Originally Published: Wednesday, 2 May 2001 Author: Anurag
Published to: learn_articles_firststep/General Page: 1/2 - [Printable]

Troubleshooting the X Install

Do you Fear the Blank Screen of X? If so, Check out Today's Troubleshooting Article on the X Install.

Troubleshooting the X Install (Page One)   Page 1 of 2  >>

What is X?

Early versions of Unix were text based with only a few computer geeks as users. The year 1986 saw the first commercial release of Unix, and today after 15 years, the Unix/Linux is still working to achieve its goal of having a windows-based interface (preferably known as graphical user interface, or a GUI) system, running on every possible hardware in the market. 'X' the name given to the collection of programs that form the graphical user interface for Unix (and Linux) performs the function of inter-linking hardware and user input. A good place to learn more about X and the history of the project is the XFree86.org site, one of the leading sites in the free 'X' project. The site has been providing support, news, documentation and downloads since the first release. The site lacks a lot in terms of design, perhaps ironic for an interface site, but with the massive amount of information the site contains, who needs an artistic site to browse?

Setting up X has been a daunting task in the past. First the Intel's i810 chip set created a few problems and then compatibility with the umpteen video cards that flood the market proved to be a major hassle in setting up X. Today, thanks to efforts taken by the Linux Community including major players such as RedHat, SuSE, the process is a bit simplified. In this article I shall attempt to guide you through an X setup on your system. We'll first look at the basics of a simple install, and then try to cover as many potential problems as possible. We've tried to find a solution for every "blank screen" problem we can find.

The Simple Way: "Good Evening! It's a pleasant Saturday evening and I am trying my hand at installing Linux with X."

Each and every distribution of Linux that exists on planet earth now offers a GUI based setup. The steps mentioned here will not be exactly the same for your distribution, but the process is similar enough that this guide should still be able to help you install X.

During every Linux installation you will eventually come to an option called something like "Use Graphical logging in." Once the selection has been made, the install program will try to auto-detect your graphics card. If the setup program has a problem here try to locate the option for "Customize Graphical Login." This is necessary because your graphic card will support not every color mode and resolution. Then click on preview/test this configuration option. If everything seems to be fine, you will get a confirmation box with a self-timer. Clicking on "Yes" will commit these settings as your default options.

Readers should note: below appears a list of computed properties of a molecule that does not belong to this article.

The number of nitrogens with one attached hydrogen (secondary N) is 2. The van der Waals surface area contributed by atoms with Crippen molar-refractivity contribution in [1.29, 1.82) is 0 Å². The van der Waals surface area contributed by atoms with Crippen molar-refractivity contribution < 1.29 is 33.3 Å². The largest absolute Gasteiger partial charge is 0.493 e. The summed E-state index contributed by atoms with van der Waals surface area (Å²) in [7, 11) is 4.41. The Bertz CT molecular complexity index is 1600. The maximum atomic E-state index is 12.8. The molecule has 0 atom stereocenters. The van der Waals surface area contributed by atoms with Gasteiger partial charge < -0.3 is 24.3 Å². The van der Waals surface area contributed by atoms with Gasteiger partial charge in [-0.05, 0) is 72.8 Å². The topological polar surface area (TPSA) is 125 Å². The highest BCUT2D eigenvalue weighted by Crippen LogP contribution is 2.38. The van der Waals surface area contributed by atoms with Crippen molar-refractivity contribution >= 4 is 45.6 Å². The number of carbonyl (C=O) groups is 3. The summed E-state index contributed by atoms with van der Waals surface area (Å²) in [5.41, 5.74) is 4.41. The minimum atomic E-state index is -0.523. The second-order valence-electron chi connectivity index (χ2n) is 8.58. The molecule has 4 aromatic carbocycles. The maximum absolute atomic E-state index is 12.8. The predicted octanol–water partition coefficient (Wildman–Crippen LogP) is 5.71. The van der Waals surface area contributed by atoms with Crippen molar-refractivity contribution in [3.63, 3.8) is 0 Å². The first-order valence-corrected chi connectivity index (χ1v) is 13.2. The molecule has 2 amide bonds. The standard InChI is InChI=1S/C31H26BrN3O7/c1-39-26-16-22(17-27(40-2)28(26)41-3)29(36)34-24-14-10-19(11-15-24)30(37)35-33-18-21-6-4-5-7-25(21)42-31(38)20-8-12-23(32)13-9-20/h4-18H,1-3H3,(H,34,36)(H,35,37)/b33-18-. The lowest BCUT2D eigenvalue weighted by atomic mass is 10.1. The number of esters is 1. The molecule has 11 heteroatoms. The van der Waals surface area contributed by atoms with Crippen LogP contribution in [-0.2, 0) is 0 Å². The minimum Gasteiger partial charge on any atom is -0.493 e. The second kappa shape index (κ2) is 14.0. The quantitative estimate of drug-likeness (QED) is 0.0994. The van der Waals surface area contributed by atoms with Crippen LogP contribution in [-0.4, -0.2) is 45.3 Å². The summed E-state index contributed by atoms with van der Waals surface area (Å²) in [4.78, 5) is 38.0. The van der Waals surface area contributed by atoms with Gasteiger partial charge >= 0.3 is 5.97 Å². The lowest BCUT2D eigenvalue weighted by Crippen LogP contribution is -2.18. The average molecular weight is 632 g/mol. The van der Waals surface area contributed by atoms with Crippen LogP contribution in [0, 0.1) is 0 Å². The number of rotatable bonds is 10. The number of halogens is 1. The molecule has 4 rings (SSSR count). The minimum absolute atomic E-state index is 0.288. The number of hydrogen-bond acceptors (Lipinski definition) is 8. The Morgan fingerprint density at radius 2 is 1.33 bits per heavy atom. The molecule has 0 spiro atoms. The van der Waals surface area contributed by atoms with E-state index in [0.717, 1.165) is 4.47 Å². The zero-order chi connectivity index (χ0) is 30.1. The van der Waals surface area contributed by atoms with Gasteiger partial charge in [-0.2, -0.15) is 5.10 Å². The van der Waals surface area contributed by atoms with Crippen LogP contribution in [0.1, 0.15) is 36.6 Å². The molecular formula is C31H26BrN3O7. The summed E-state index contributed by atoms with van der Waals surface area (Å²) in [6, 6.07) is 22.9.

If your screen goes blank press "Ctrl-Alt-Backspace" and the X server shall be killed. Select some other low resolution and/or color mode. Setting up X at times is a trial and error process and there are no hard and fast rules defined for it.

Getting a bit tougher

Once the installation is complete and you reboot your system (the rebooting procedure is done automatically by your distribution, don't forget to remove the Linux CD before rebooting) you can await a graphical login interface.

Again at this stage it is also possible that your monitor will go blank This time press "Ctrl-Alt-F1" and a shell based login prompt pops up. Give your root login and password, and type reboot at the prompt. After rebooting, type "linux init 2" at the LILO prompt.

LiLo (Linux Loader): If a system has more than one OS (Operating System) the LiLo gives the user a choice between booting into each system. It gives us the luxury of having two or more OS'es and forms an integral part of the system.

This command shall force LiLo to login using shell mode, similar to booting Microsoft Windows in "safe mode". At this stage you can try the setup utility that comes with the distribution itself. Like "setup" for RedHat or "YaST" for SuSE. Try tweaking around with these utilities by changing the resolution, color mode or horizontal/vertical frequency of your monitor. This could solve the blank screen problem.

Bah! Nothing seems to work: "It's 4.00 am in the morning and this Linux thing refuses to work....".

Relax!

There's another way to tame the penguin. This way does require you to collect some data about your system before beginning. First make sure that you know the chip set of the graphic card that you are using, the monitor make, along with the monitor specs such as Horizontal and Vertical frequency. Record your monitor's maximum possible color depth. Knowing the chip set is useful because it determines what kind of server to use whilst configuring X. You might want to think about keeping your monitor's manual near you during installation.





Troubleshooting the X Install (Page One)   Page 1 of 2  >>